A touching item about a woman who has reared a litter of abandoned rabbits by hand.
Lower Dicker, Hellingly, Sussex.
Exterior. M/S of the back door of a country cottage. A middle aged woman wearing an apron, Mrs. Juanita Deschamps, walks out carrying a small saucepan and a milk jug. She walks over to a trestle table where she places the pan. C/U of a row of doll-sized baby bottles on the table. She takes one bottle and fills it with milk from the jug. C/U of Juanita filling the tiny bottle. C/U of the table as Juanita fits a teat to the end of the bottle and picks up the next bottle. M/S of Juanita filling a bottle before holding it up as if she were calling someone to come and fetch it.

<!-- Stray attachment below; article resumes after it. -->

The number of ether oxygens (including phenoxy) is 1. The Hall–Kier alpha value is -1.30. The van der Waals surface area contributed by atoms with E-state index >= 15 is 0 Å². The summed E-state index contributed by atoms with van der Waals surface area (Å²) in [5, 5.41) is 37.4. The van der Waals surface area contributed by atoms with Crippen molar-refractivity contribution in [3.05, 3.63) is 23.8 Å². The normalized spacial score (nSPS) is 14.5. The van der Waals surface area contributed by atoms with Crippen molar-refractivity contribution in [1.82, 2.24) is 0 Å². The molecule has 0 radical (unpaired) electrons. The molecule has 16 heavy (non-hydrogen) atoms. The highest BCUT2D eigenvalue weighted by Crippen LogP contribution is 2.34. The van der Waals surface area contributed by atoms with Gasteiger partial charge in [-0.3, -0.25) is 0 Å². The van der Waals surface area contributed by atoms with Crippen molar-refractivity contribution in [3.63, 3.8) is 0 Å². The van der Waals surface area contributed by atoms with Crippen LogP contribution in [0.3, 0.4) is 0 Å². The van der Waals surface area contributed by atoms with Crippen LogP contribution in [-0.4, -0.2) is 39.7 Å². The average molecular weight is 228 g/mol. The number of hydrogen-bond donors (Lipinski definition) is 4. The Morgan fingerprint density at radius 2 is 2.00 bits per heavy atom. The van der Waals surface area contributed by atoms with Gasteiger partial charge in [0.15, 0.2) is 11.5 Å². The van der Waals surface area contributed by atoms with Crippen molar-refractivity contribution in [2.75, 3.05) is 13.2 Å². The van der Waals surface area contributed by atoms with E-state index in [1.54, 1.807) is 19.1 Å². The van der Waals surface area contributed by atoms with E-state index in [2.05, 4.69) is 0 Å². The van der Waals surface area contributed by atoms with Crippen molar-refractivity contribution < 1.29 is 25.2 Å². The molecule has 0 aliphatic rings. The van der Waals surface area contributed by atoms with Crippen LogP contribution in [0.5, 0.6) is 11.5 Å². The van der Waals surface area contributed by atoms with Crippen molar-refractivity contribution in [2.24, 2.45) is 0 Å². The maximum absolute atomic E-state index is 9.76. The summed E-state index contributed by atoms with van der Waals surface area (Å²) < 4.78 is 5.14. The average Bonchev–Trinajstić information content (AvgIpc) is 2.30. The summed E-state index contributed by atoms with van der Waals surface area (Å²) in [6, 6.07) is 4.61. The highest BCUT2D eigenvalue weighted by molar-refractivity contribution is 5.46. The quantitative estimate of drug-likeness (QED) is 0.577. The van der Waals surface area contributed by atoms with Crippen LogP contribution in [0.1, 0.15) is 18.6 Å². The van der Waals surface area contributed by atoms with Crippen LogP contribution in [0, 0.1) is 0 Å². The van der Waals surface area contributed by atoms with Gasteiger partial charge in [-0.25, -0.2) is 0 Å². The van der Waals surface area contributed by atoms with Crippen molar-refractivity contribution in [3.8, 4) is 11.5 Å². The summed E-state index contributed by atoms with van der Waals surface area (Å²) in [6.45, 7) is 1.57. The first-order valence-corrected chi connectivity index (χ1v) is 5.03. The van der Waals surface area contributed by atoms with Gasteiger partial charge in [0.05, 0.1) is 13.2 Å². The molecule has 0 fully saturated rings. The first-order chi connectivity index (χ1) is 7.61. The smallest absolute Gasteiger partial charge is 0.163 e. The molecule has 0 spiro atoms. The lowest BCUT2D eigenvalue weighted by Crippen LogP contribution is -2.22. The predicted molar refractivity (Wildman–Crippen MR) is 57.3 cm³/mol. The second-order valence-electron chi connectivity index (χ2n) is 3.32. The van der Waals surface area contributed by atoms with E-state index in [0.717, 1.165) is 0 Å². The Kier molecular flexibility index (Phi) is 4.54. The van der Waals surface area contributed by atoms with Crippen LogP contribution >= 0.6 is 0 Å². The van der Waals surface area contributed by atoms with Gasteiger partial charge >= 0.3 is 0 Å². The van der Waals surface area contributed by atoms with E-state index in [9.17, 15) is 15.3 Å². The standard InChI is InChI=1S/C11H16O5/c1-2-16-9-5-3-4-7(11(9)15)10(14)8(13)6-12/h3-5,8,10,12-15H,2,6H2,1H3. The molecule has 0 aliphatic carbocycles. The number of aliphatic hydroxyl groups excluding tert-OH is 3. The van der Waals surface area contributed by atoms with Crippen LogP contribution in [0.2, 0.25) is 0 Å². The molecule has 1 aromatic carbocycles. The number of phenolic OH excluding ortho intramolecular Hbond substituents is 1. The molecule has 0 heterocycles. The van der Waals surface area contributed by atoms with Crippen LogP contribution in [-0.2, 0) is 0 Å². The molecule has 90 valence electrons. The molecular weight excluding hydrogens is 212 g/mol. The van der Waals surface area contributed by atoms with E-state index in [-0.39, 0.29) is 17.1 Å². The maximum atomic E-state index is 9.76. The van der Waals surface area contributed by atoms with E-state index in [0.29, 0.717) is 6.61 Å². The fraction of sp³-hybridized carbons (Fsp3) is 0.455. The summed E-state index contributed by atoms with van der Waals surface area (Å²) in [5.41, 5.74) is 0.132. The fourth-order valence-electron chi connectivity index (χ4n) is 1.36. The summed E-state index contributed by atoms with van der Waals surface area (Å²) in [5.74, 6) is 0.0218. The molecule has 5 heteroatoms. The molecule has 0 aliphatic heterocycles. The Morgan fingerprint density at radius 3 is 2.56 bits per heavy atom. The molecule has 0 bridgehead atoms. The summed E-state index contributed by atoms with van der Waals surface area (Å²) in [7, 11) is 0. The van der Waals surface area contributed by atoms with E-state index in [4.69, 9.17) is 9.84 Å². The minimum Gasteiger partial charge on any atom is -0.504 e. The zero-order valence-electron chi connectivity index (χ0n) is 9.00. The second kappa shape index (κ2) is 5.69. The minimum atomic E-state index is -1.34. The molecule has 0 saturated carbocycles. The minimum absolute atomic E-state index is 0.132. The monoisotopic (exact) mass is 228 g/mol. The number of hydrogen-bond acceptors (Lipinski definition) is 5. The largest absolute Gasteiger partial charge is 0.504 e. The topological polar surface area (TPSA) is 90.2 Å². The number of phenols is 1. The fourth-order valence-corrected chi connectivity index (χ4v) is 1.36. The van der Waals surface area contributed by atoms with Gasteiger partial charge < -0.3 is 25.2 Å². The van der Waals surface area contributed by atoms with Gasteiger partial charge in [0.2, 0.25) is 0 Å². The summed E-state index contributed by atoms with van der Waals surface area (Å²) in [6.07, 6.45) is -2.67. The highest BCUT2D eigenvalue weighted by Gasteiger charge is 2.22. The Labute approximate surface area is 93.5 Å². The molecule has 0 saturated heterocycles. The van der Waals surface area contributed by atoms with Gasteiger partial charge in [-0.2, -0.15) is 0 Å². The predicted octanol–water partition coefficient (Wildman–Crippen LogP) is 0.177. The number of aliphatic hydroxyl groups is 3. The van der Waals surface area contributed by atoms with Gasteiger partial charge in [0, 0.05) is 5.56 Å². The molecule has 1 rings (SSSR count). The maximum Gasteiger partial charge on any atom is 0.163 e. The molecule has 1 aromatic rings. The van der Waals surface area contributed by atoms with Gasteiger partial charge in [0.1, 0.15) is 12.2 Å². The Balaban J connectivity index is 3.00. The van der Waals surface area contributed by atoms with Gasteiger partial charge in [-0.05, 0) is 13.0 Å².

C/U of a hutch full of young brown 'Flemish Giant' rabbits wriggling around. Juanita has reared the six week old rabbits since they were rejected by their mother at birth. M/S of another woman, Mrs. Carol Shorter, in front of the hutch which is mounted on a table covered with a flowery tablecloth. Next to the chair is a dining room chair. They are both standing in Juanita's back garden. Juanita enters and is passed one of the rabbits by Carol. Juanita sits on the chair and feeds the rabbit. C/U of the very cute baby rabbit on Juanita's lap sucking the bottle which is filled with a mixture of milk and baby food. C/U of Carol holding one of the rabbits up to her face. C/U of the rabbit wiggling its nose and licking its lips. C/U of the rabbits playing in the hutch. M/S of Carol placing the rabbit she is feeding on the roof of the hut. C/U of the rabbit drinking from the bottle. C/U of the rabbits in the hutch. C/U of a rabbit hopping along the roof of the hutch holding a bottle in its mouth. The narrator explains that when the rabbits were first born they had four bottles a day but now they are older they only have one. The narrator says in a very poor west country accent, "and then to quote this chap - milks all right for babies but I'm a man now"!